I was chatting with one of my former coaching clients the other day and he told me a story I need to share. This particular gentleman is a “former” coaching client because he is one of those types of people that like surpassing his teachers. And that makes me one proud coach.
This guy took it upon himself to study martial arts and new religions, read countless articles and books, listen to audio recordings, and change his diet — all in the name of self-improvement. And improve he did. He became a master of himself. It was really awe-inspiring.
But back to his story. He participated in his first fight through the martial arts group he was studying with. And I was very curious to know how it all went. What he told me reiterated something I knew but somehow lost. He told me that when he got into the ring he was really nervous. The room was full of hundreds of other boxers and martial artists and he felt really small. When he saw his opponent, his nerves kicked up a notch. A few uninspiring things went through his head, such as, “Why am I here?” and “What the hell was I thinking?” Before too long, the sound of the bell put his internal voice aside for a few moments while his body dealt with the blows he was receiving. And then it happened. As if by magic, all the voices from all the self-development work started coming into his mind.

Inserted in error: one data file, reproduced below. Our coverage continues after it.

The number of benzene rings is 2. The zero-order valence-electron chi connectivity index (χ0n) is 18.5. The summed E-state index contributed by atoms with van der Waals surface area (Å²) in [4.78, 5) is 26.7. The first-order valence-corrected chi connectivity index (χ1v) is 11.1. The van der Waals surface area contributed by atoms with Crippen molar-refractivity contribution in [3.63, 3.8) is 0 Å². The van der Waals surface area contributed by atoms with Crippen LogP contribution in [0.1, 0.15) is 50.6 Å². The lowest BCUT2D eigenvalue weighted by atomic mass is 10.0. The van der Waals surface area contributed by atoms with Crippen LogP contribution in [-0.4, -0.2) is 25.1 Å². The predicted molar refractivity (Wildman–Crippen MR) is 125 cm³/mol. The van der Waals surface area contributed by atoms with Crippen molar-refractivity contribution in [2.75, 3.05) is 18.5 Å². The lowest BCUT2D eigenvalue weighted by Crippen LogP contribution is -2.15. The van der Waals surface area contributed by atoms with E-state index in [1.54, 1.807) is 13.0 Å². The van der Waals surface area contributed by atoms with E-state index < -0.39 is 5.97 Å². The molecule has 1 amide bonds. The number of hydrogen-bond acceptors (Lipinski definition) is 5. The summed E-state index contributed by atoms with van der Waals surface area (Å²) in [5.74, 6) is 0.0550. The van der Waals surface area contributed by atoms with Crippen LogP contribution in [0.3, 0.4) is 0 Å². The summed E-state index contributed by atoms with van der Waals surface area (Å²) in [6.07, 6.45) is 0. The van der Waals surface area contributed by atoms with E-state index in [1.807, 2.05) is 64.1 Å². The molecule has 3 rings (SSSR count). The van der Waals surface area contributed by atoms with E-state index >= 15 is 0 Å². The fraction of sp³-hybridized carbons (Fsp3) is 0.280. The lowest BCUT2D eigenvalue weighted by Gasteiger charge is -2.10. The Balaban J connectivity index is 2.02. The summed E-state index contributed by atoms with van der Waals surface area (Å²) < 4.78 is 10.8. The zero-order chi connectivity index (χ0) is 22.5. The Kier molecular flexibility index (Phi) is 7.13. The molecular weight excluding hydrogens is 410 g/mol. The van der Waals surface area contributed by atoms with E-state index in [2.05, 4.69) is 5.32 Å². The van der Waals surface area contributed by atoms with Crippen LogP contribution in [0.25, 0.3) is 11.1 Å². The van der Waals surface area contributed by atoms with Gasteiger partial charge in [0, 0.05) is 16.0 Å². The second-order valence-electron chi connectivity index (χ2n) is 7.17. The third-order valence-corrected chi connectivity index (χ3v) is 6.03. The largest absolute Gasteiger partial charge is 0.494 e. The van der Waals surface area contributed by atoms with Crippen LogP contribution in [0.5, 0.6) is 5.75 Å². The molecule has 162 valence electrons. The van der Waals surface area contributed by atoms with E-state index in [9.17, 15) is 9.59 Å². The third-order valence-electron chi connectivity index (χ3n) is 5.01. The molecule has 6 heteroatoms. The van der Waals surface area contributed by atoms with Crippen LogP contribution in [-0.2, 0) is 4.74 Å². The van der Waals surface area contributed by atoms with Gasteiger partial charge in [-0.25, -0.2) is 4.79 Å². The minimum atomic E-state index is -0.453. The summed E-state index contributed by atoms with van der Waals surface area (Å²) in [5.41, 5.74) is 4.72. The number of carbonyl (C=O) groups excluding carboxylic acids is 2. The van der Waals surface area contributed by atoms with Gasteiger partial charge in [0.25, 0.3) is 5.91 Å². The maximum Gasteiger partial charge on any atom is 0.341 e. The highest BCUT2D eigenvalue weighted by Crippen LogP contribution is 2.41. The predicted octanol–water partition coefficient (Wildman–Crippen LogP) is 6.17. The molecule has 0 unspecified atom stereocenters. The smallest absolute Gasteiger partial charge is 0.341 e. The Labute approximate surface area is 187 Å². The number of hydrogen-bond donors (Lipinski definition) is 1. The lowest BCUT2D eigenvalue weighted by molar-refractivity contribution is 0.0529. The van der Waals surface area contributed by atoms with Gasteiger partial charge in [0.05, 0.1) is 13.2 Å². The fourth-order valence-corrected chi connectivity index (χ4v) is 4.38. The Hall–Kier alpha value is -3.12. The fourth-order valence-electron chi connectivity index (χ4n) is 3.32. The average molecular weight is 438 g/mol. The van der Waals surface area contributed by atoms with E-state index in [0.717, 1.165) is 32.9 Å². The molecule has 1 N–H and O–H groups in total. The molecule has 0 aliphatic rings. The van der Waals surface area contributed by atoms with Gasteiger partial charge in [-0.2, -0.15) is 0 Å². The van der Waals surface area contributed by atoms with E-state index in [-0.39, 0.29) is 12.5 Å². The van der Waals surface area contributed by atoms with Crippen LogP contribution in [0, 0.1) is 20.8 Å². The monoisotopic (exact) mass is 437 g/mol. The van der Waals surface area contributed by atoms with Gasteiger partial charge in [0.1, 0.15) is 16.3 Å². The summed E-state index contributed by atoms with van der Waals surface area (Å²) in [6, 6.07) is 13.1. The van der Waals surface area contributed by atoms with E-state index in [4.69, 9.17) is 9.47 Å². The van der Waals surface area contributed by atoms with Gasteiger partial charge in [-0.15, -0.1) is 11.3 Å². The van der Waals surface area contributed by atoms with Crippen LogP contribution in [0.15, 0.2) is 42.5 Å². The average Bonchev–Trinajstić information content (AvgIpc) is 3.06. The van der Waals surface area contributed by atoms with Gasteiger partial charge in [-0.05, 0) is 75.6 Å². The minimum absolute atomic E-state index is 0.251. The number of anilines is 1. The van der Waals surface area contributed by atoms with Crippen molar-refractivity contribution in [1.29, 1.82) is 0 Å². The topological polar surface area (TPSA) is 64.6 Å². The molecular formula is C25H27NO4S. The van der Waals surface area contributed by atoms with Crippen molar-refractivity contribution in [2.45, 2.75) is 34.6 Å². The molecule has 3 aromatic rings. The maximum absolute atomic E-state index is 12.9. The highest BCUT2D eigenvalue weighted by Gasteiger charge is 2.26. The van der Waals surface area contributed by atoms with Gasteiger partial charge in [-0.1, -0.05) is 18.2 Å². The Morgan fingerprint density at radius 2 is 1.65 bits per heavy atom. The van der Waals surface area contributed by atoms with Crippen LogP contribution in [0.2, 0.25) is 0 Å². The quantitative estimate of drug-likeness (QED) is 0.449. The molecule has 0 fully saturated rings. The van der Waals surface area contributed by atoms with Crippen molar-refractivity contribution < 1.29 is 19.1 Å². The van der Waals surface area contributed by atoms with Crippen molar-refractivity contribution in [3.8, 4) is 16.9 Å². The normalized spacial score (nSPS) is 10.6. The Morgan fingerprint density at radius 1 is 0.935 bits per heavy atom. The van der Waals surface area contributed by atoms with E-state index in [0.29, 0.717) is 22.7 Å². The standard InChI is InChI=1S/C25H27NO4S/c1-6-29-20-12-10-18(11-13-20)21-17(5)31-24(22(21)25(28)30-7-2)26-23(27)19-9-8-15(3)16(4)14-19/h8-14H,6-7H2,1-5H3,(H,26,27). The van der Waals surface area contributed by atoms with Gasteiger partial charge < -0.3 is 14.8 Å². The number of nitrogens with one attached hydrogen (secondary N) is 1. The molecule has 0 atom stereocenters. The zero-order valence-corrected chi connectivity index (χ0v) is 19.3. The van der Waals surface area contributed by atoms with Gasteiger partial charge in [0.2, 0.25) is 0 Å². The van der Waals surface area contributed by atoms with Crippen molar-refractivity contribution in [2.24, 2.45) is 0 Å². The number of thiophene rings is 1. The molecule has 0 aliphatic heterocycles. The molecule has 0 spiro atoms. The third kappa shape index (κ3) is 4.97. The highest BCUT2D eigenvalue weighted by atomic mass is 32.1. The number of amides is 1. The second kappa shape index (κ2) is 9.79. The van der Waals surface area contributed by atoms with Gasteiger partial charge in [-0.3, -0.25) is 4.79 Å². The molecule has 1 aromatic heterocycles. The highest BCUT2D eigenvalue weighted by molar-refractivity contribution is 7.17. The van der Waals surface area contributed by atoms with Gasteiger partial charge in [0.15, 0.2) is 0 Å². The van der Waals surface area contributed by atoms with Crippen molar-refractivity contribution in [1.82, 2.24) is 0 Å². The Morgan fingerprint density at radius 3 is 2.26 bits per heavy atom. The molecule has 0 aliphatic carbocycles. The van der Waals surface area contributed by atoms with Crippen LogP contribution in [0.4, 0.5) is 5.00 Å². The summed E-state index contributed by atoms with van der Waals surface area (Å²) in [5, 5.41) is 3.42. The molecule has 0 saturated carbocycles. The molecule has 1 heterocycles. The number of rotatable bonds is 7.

“Keep it simple.”
“You know what you’re doing.”
“You’re ready for this and anything else that comes your way.”
“You’ve got this.”
“Take a deep breath and relax into knowing all that you’ve done up until now…”
In his first boxing match, my former client knocked out his opponent in the first round. And he owed it all to the voices in his head.
This is the power of repetition. My client didn’t just listen to this stuff once. Or once a week. He listened to it, read it and lived it every day. And when the time came when he really needed the motivation, it was all there for him in his mind. The positive, empowering, self-fulfilling messages overrode the negative doubts and uncertainties, so he could perform at his best.
And so the student, through this story, reminded the teacher to get back to her listening, to her reading and to her study that she occasionally sets aside for others, for work, and because life is so busy. Whatever the excuse, it doesn’t matter. We can all make time. I can make time. And so with that, I leave you to go listen to one of my favorite lessons – Peak Performance.
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